Full Bloom 7 September 11, 2016
Summer wanes at long last.
I will be eighty next spring.
September lets in cooler air.
The hill I climb is steep. A gift
to publish Grace’s diary after
years of digging out its secrets.
In some way I fulfill her and
give away all she lost. Then,
after these eighty days of work,
I can turn back to my life story
and my Russian love. Now
Grace comes first–impulsive,
elusive, funny, unpredictable,
and ultimately unreliable for
her children and her husband.
So, confined, declared insane,
operated on as a means of control:
shock treatment, hysterectomy.
Yet she still loved to play the piano
and laugh. As she lay dying of
cancer, Mother reported that she
was sane. She took her a rabbit,
offered a ride wherever she would
like to go. Grace chose the mental
hospital to see her friends. She had
loved China; Norman, Oklahoma
was never home. When Gracie
died, she was inconsolable and
ran away, looking for a stricter
faith, a strait-jacket that would
hold her together, and then was
found wandering along a railroad
track. My grandfather never tried
to stop her, so the looney bin was
where she lived too many years.
She was sixty-four when she died
and left fear behind for other people:
my mother, her brothers, and their
children. Now I give her early,
happy life away to others. The gift
she had was too heavy for her, too
hard to balance. Now I carry it,
must let it lie lightly on my shoulders,
not heavy on my heart. I’m stronger,
wiser, and people have helped me, will
still help me make Grace immortal, too.
Christmas 1913, on the steps of their Nanking home: left to right, Grace, Jeanie, her younger sister, holding Margaret, Charlie, Grace's younger brother, and Samuel Isett Woodbridge, her father.
Sunday, November 6, 2016
Grace Roys, holding Richard, with Margaret, my mother, beside her, 1914, Nanking, China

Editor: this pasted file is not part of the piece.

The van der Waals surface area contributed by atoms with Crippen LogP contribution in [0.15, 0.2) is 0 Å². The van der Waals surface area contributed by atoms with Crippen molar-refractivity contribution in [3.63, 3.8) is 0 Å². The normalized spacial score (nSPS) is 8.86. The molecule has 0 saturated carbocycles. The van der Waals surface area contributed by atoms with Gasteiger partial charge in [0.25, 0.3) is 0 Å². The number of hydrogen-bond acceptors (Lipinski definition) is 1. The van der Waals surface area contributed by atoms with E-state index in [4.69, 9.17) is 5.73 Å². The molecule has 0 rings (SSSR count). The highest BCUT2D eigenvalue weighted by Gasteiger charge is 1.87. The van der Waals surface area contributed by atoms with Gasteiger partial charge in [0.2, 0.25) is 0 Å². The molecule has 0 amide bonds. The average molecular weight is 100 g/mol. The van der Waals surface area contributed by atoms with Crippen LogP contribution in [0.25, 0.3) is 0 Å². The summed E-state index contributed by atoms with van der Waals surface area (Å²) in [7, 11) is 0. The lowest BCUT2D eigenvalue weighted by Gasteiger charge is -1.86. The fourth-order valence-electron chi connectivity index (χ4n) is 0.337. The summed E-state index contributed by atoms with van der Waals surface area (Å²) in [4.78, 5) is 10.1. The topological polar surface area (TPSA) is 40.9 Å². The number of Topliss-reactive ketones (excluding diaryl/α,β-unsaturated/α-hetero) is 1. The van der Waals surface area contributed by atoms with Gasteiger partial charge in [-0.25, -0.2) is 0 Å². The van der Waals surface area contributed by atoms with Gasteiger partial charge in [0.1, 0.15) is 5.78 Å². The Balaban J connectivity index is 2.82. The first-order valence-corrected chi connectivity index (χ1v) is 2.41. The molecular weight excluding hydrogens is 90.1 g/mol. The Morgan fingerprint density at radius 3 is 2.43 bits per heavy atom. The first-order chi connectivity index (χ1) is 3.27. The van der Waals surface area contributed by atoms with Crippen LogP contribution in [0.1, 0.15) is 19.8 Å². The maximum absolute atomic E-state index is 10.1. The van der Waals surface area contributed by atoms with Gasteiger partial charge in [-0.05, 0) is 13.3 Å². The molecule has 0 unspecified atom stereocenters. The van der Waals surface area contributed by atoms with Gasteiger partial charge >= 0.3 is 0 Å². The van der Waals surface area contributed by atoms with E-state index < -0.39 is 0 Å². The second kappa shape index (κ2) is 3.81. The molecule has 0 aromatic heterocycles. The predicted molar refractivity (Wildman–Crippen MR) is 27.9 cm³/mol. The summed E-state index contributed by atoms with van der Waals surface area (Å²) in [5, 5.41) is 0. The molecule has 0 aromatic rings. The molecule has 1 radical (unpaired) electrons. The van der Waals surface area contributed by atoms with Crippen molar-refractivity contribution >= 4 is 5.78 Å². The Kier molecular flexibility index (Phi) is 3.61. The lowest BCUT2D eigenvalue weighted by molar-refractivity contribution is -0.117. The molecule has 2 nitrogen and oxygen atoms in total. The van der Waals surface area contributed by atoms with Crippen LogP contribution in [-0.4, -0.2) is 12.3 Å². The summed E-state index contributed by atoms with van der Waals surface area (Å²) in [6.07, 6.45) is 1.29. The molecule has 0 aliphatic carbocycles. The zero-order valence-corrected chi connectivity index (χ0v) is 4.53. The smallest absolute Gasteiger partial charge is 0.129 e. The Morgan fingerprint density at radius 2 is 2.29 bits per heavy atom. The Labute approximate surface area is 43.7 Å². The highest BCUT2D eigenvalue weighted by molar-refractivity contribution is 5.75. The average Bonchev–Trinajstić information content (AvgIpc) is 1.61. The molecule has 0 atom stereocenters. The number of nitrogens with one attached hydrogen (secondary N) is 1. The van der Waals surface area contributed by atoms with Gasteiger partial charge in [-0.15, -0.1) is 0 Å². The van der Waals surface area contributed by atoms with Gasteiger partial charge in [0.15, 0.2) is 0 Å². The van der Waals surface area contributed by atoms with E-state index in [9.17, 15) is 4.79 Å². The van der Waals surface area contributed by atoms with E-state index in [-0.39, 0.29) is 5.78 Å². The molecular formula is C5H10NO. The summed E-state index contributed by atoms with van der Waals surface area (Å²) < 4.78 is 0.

Full Bloom 6 September 4, 2016
[Written two days after I learned my book about Grace and Harvey Roys, my maternal grandparents would be published by Wipf and Stock of Eugene, Oregon]
Another turn in my life’s path.
Many threads are knotted. Who
knew this was possible? It began
with a question: Who was my
Grandmother Grace? She shaped
my childhood. Her mental illness
frightened Mother, and we knew
we should take care not to be
too smart, too high-strung, too
interested in sex, too artistic.
Yet we were all that and normal.
Grace was sometimes normal,
then lost her balance when her
eight-year-old daughter died and
never completely recovered.
Mother never got over her fear.
I explored, learned of Grace’s
beauty, her mischief, her will
to have her way, her going to
the sick Chinese in the night,
her love of her babies, her music,
her fluent Chinese and many
friends, her breaking her marriage
vows and running away. She
dreamt she was in Heaven with
Gracie. She brought us rabbits at
Easter, and got our hair cut without
asking permission. Gladiolas and
cats were her passion. She tried
to be good, but she jumped her
fences too often. I inherited her
gift, lost in her; in me, full bloom.
Grace and Harvey Roys in Kuling, China, probably 1912.